Ozu’s most iconic films and one of the ones in which he achieved his highest level of perfection and mastery with the classic Ozu themes: family and time. These two themes are enough for Ozu in this film, in which he show the visit of an old couple to the younger generations of their families in the modern city of Tokyo. Through the interaction of the family, Ozu shows the place that each of the three generations have with themselves and with the passing of time.

The unique way in which Ozu shoots shows not only the relationships between the characters, but also the existence of a silent world that keeps going on even though there are no characters in it.

There are many great scenes in the film where the characters understand their conditions; mostly the oldest, who know that their place in the world is no longer active. There is one great moment in which two characters who have shown mercy to each other see the dawn of a new day, as both understand the necessity of starting a new life.


5. Persona – Ingmar Bergman

One of the great masterpieces of the Swedish master. In some ways, it tackles most of the subjects that can be seen in Bergman’s filmography due to the fact that the main subject of it is identity. Through identity, the interest of Bergman on sexuality is also portrayed.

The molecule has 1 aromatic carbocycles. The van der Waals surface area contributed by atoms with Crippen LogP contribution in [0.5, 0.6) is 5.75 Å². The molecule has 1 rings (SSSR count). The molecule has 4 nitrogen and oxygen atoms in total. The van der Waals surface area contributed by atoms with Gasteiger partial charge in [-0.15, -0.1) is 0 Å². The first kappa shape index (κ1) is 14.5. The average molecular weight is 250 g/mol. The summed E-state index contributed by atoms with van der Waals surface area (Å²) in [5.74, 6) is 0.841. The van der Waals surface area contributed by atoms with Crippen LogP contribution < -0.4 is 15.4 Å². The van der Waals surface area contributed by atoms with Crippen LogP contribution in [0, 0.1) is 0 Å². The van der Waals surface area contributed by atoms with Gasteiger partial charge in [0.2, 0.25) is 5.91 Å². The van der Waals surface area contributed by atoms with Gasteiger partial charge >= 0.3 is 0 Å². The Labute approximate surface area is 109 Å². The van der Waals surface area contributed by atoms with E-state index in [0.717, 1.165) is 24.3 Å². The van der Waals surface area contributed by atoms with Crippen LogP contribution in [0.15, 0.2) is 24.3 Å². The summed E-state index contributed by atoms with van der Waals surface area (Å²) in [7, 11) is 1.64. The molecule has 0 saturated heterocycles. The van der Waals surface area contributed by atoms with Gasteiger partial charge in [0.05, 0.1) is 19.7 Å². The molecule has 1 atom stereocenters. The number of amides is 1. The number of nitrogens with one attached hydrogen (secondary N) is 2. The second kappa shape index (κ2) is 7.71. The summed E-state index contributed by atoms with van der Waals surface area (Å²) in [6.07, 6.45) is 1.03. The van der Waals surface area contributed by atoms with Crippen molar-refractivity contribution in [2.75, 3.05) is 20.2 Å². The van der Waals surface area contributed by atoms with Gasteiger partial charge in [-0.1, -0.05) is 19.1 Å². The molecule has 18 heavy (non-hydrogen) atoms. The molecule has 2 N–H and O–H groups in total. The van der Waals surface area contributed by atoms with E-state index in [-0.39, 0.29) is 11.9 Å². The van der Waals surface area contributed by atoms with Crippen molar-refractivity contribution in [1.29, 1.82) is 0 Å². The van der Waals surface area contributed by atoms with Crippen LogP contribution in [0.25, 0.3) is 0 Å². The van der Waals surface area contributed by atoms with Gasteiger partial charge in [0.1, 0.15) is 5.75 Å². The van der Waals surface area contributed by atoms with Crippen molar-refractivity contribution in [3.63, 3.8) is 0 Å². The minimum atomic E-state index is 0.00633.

In the film, we see the interaction between two women, one who refuses to talk and another who wants her to talk. As the film goes on, the interaction becomes more and more complex, while one of the characters starts revealing herself and the other remains a mystery.

The film remains as one of the greatest visual explorations of identity. It has many great scenes, but there is one in which the process of “being the other” is portrayed through the repetition of dialogues. The ambiguity and constant mystery that identity implies is also greatly portrayed through the powerful cinematography of Sven Nykvist, one of Bergman’s greatest collaborators.


4. Wings of Desire – Wim Wenders